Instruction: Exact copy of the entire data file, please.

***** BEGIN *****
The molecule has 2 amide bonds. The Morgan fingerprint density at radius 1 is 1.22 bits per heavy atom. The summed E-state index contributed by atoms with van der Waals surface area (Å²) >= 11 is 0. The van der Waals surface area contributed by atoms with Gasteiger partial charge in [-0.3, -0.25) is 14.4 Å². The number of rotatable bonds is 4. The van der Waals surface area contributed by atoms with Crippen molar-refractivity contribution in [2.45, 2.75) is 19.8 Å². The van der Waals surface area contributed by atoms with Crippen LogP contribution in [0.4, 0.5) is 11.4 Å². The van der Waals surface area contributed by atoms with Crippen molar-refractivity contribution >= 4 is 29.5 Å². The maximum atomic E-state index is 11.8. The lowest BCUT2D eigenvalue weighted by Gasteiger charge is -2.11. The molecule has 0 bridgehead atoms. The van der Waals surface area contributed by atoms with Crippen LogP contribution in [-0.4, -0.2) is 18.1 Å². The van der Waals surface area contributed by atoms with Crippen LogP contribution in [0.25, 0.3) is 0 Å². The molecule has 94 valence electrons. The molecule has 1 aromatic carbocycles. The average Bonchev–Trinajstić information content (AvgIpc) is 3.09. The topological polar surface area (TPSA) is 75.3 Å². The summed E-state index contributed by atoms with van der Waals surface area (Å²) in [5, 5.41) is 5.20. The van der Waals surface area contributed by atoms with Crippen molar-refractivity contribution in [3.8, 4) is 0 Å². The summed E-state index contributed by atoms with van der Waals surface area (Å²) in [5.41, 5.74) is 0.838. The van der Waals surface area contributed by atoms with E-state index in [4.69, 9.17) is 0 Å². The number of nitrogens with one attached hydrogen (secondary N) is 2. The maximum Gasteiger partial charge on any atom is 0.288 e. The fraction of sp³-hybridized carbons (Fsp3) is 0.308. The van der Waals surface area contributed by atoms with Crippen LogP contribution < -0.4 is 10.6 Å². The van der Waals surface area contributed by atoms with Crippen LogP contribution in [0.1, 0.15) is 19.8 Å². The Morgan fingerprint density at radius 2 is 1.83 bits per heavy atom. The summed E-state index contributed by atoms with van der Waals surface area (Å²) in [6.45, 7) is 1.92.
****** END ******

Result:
The molecule has 2 amide bonds. The Morgan fingerprint density at radius 1 is 1.22 bits per heavy atom. The summed E-state index contributed by atoms with van der Waals surface area (Å²) >= 11 is 0. The van der Waals surface area contributed by atoms with Gasteiger partial charge in [-0.3, -0.25) is 14.4 Å². The number of rotatable bonds is 4. The van der Waals surface area contributed by atoms with Crippen molar-refractivity contribution in [2.45, 2.75) is 19.8 Å². The van der Waals surface area contributed by atoms with Crippen LogP contribution in [0.4, 0.5) is 11.4 Å². The van der Waals surface area contributed by atoms with Crippen molar-refractivity contribution >= 4 is 29.5 Å². The maximum atomic E-state index is 11.8. The lowest BCUT2D eigenvalue weighted by Gasteiger charge is -2.11. The molecule has 0 bridgehead atoms. The van der Waals surface area contributed by atoms with Crippen LogP contribution in [-0.4, -0.2) is 18.1 Å². The van der Waals surface area contributed by atoms with Crippen LogP contribution in [0.25, 0.3) is 0 Å². The molecule has 94 valence electrons. The molecule has 1 aromatic carbocycles. The average Bonchev–Trinajstić information content (AvgIpc) is 3.09. The topological polar surface area (TPSA) is 75.3 Å². The summed E-state index contributed by atoms with van der Waals surface area (Å²) in [5, 5.41) is 5.20. The van der Waals surface area contributed by atoms with Crippen molar-refractivity contribution in [3.8, 4) is 0 Å². The summed E-state index contributed by atoms with van der Waals surface area (Å²) in [5.41, 5.74) is 0.838. The van der Waals surface area contributed by atoms with E-state index in [4.69, 9.17) is 0 Å². The number of nitrogens with one attached hydrogen (secondary N) is 2. The maximum Gasteiger partial charge on any atom is 0.288 e. The fraction of sp³-hybridized carbons (Fsp3) is 0.308. The van der Waals surface area contributed by atoms with Crippen LogP contribution < -0.4 is 10.6 Å². The van der Waals surface area contributed by atoms with Crippen LogP contribution in [0.1, 0.15) is 19.8 Å². The Morgan fingerprint density at radius 2 is 1.83 bits per heavy atom. The summed E-state index contributed by atoms with van der Waals surface area (Å²) in [6.45, 7) is 1.92.